Luisa Stone’s mother caught her husband abusing Luisa when the child was just six years old. Luisa’s sister was a newborn at that time. ‘My mum turned to the Catholic Church', Luisa told the Commissioner. ‘They told her to give my sister up for adoption - that was her best chance. My mum had no support.’
That advice wasn’t taken. Luisa’s mother left her husband immediately and raised her daughters alone. Times were tough for a single mother in 1970s Queensland, but she did her best to protect her children. When Luisa entered 5th Class at her primary school her mother asked to speak privately with her new teacher, Alan Truscott. Mr Truscott was Luisa’s first male teacher. Mrs Stone confided Luisa’s abuse earlier in her life, and warned the teacher that Luisa might have trust issues and be difficult in class.
Mrs Stone did not know that her daughter had been placed in the care of a paedophile, a man who had abused girls in his care before and would do so again. Truscott targeted Luisa. ‘The first instance he took me down to the photocopier room. … The other two occasions we were at his desk. There were no other children around.’
Truscott’s behaviour was well-known among the students. ‘The girls in Year 6 and 7 would talk to us and give us advice, “Don’t stand too close to his table and stand over this side of his desk”. Unfortunately that advice came too late for me.’
Luisa vividly recalls another student, Neil, standing up to Truscott. ‘The teacher picked him up and literally threw him out of the classroom. Neil was on the threshold and turned around and yelled it out, “I know what you do to the girls!” Neil looked directly at me and I was horrified that he was going to say something.’
As a child Luisa kept the abuse to herself. ‘I thought I was doing something wrong.’ One night, in the darkness of her bedroom, Luisa told her young aunt about the abuse. She did not tell her mother, but Mrs Stone recognised the signs. She and at least one other mother went to see the school principal.
‘He threatened her with the union, and she turned around and said, “Well I’m going to get child safety involved”. He said, “Don’t do that”, and that’s where it was left.’ Alan Truscott remained at the school. Luisa has talked to her mother about these exchanges and asked why she didn’t go to the police. ‘I think it was because the principal had intimidated her and she felt as though she didn’t have that support. Or she didn’t have the strength.’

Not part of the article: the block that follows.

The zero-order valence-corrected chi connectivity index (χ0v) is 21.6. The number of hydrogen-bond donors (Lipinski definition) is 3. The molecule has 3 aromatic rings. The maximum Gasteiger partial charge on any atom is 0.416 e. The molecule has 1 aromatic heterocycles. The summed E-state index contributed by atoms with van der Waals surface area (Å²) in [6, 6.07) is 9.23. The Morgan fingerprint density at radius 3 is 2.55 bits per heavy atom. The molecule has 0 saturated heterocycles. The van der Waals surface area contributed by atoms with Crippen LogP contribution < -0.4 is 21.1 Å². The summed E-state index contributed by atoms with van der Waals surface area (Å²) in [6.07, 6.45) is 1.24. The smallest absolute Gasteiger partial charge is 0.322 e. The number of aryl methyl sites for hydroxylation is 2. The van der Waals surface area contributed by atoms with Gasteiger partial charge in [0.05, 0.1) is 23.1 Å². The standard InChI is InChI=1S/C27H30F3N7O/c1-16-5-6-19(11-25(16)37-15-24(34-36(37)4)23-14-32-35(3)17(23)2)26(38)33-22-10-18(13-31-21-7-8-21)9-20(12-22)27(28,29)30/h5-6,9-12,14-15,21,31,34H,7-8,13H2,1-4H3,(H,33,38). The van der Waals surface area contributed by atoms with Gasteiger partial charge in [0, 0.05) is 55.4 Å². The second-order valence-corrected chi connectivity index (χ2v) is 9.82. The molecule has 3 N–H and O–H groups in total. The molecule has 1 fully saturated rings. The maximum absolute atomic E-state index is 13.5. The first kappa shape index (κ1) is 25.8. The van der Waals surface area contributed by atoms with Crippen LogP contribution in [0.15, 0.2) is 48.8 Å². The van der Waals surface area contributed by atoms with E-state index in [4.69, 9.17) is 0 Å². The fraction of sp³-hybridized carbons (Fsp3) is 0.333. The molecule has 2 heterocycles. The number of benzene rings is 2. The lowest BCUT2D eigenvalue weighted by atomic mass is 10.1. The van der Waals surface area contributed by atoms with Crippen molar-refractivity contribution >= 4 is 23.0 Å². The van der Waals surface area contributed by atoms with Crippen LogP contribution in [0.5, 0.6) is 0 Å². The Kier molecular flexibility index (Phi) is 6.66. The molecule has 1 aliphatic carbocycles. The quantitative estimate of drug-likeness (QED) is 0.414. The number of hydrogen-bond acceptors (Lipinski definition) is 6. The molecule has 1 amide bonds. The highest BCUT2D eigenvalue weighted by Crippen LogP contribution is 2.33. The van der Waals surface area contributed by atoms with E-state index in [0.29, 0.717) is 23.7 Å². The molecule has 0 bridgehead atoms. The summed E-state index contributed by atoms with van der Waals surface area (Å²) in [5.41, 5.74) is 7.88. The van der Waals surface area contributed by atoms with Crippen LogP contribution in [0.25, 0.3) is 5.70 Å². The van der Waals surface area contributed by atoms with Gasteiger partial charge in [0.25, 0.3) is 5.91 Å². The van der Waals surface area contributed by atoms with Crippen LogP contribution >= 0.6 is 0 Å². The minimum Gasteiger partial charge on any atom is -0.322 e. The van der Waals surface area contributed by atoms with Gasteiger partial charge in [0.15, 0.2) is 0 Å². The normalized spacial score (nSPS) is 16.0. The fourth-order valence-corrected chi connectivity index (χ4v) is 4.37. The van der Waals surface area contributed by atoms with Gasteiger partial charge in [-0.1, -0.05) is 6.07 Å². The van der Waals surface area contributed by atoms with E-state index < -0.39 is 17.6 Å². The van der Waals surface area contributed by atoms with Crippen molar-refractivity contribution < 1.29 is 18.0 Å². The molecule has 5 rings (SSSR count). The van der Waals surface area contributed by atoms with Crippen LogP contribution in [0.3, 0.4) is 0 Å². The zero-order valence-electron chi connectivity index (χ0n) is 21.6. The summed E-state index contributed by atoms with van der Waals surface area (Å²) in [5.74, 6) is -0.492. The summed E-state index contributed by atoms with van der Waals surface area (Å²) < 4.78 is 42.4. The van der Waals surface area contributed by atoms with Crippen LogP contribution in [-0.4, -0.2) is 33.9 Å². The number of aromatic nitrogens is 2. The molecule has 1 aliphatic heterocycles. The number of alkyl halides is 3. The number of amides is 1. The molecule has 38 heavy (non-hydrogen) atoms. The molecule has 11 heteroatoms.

Luisa believes the abuse affected her. ‘I can remember just being difficult and it stayed with me for a very long time … Through my high school years I was wagging school, smoking. Wasn’t interested in education at all. And any authority figure, I didn’t want to listen to.’ As she grew older Luisa began to self-medicate with drugs and alcohol. Relationships with men failed.
She reached a turning point, however, when children came along. ‘With the birth of my second daughter, I was 25 years old and I realised I couldn’t be living on the edge, with drug abuse, alcohol, everything. It was just to blank everything out.’ Luisa had three children. ‘That’s when I realised I wanted a future for them. I had to get my shit together.’
Luisa went on to build a successful career in management in the public sector. Her children have grown into healthy adults. They’ve left home, which Luisa found hard. She is happier now her mother is moving in. ‘I know that’s ridiculous, but again I have that drive, that focus, looking after someone.’
Having shared her story Luisa would like to put her abuse behind her forever. ‘It’s so easy to be consumed by everything and blame everyone else. At the end of the day we have a choice. You either choose for it to consume you or you choose to have a better life. My children were my driving point and my focus. I wanted to give them a better life than what I had.’
She believes schools need specialists on staff trained to recognise the signs of abuse in children. She knows kids are frightened and often not strong enough to speak up for themselves.
Luisa has heard rumours Alan Truscott was prosecuted years later and spent a few months in jail. She believes he deserves harsher punishment for all he did. And she is equally scathing of her old principal, now deceased. ‘He was responsible for every child at that school and he turned his back on women who approached him. He just fobbed it off as if it was nothing. How dare he do that?’